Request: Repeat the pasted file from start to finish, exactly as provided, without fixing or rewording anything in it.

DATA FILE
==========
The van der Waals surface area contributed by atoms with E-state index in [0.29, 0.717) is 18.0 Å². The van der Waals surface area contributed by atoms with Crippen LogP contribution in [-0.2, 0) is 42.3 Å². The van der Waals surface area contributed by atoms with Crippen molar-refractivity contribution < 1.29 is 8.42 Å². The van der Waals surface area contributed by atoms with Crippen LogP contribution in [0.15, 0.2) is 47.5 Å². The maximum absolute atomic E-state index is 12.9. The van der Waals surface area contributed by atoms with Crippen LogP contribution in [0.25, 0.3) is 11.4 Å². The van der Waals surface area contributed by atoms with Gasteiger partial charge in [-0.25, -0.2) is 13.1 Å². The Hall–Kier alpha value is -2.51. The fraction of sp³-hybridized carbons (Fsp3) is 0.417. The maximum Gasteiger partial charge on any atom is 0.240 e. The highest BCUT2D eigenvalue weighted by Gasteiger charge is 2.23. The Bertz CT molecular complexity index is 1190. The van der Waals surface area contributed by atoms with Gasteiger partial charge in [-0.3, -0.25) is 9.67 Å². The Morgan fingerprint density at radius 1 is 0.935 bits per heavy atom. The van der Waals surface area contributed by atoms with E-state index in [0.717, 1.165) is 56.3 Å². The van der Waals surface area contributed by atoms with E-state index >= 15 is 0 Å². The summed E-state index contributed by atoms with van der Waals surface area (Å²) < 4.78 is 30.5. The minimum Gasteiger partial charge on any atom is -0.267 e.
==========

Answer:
The van der Waals surface area contributed by atoms with E-state index in [0.29, 0.717) is 18.0 Å². The van der Waals surface area contributed by atoms with Crippen LogP contribution in [-0.2, 0) is 42.3 Å². The van der Waals surface area contributed by atoms with Crippen molar-refractivity contribution < 1.29 is 8.42 Å². The van der Waals surface area contributed by atoms with Crippen LogP contribution in [0.15, 0.2) is 47.5 Å². The maximum absolute atomic E-state index is 12.9. The van der Waals surface area contributed by atoms with Crippen LogP contribution in [0.25, 0.3) is 11.4 Å². The van der Waals surface area contributed by atoms with Gasteiger partial charge in [-0.25, -0.2) is 13.1 Å². The Hall–Kier alpha value is -2.51. The fraction of sp³-hybridized carbons (Fsp3) is 0.417. The maximum Gasteiger partial charge on any atom is 0.240 e. The highest BCUT2D eigenvalue weighted by Gasteiger charge is 2.23. The Bertz CT molecular complexity index is 1190. The van der Waals surface area contributed by atoms with Gasteiger partial charge in [-0.3, -0.25) is 9.67 Å². The Morgan fingerprint density at radius 1 is 0.935 bits per heavy atom. The van der Waals surface area contributed by atoms with E-state index in [0.717, 1.165) is 56.3 Å². The van der Waals surface area contributed by atoms with E-state index >= 15 is 0 Å². The summed E-state index contributed by atoms with van der Waals surface area (Å²) < 4.78 is 30.5. The minimum Gasteiger partial charge on any atom is -0.267 e.